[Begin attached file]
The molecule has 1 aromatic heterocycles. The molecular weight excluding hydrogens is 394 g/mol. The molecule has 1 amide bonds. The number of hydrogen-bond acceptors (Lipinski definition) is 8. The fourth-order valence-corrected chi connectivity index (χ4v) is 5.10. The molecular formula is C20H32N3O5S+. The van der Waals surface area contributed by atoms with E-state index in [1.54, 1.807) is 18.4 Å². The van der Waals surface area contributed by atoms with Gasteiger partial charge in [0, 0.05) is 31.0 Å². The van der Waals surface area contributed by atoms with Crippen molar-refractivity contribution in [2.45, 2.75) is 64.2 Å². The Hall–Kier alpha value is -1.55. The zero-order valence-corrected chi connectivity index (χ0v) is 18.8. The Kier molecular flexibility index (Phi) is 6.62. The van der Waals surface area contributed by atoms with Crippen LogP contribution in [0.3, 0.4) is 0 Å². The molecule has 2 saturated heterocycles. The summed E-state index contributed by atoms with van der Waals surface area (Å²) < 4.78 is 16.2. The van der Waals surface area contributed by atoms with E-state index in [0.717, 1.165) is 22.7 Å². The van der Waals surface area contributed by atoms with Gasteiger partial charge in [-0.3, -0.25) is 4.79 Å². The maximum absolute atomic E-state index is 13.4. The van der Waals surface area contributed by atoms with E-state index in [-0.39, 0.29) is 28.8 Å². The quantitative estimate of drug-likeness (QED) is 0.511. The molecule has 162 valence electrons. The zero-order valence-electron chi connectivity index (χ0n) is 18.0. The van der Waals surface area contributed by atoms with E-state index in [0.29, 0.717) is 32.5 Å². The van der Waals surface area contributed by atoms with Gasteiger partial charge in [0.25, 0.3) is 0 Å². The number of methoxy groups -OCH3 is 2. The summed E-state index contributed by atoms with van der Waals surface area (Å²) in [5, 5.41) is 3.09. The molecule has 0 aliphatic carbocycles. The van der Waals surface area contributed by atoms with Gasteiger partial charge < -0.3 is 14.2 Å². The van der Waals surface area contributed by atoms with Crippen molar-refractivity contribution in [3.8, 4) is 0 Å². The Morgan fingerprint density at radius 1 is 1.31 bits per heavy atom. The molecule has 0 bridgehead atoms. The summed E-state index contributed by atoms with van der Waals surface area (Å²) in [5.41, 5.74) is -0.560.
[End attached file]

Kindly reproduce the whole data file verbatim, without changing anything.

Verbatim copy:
The molecule has 1 aromatic heterocycles. The molecular weight excluding hydrogens is 394 g/mol. The molecule has 1 amide bonds. The number of hydrogen-bond acceptors (Lipinski definition) is 8. The fourth-order valence-corrected chi connectivity index (χ4v) is 5.10. The molecular formula is C20H32N3O5S+. The van der Waals surface area contributed by atoms with E-state index in [1.54, 1.807) is 18.4 Å². The van der Waals surface area contributed by atoms with Gasteiger partial charge in [0, 0.05) is 31.0 Å². The van der Waals surface area contributed by atoms with Crippen molar-refractivity contribution in [2.45, 2.75) is 64.2 Å². The Hall–Kier alpha value is -1.55. The zero-order valence-corrected chi connectivity index (χ0v) is 18.8. The Kier molecular flexibility index (Phi) is 6.62. The van der Waals surface area contributed by atoms with Crippen LogP contribution in [0.3, 0.4) is 0 Å². The molecule has 2 saturated heterocycles. The summed E-state index contributed by atoms with van der Waals surface area (Å²) < 4.78 is 16.2. The van der Waals surface area contributed by atoms with E-state index in [0.717, 1.165) is 22.7 Å². The van der Waals surface area contributed by atoms with Gasteiger partial charge in [-0.3, -0.25) is 4.79 Å². The maximum absolute atomic E-state index is 13.4. The van der Waals surface area contributed by atoms with E-state index in [-0.39, 0.29) is 28.8 Å². The quantitative estimate of drug-likeness (QED) is 0.511. The molecule has 162 valence electrons. The zero-order valence-electron chi connectivity index (χ0n) is 18.0. The van der Waals surface area contributed by atoms with E-state index in [0.29, 0.717) is 32.5 Å². The van der Waals surface area contributed by atoms with Gasteiger partial charge in [0.25, 0.3) is 0 Å². The number of methoxy groups -OCH3 is 2. The summed E-state index contributed by atoms with van der Waals surface area (Å²) in [5, 5.41) is 3.09. The molecule has 0 aliphatic carbocycles. The van der Waals surface area contributed by atoms with Gasteiger partial charge < -0.3 is 14.2 Å². The van der Waals surface area contributed by atoms with Crippen molar-refractivity contribution in [3.8, 4) is 0 Å². The Morgan fingerprint density at radius 1 is 1.31 bits per heavy atom. The molecule has 0 bridgehead atoms. The summed E-state index contributed by atoms with van der Waals surface area (Å²) in [5.41, 5.74) is -0.560.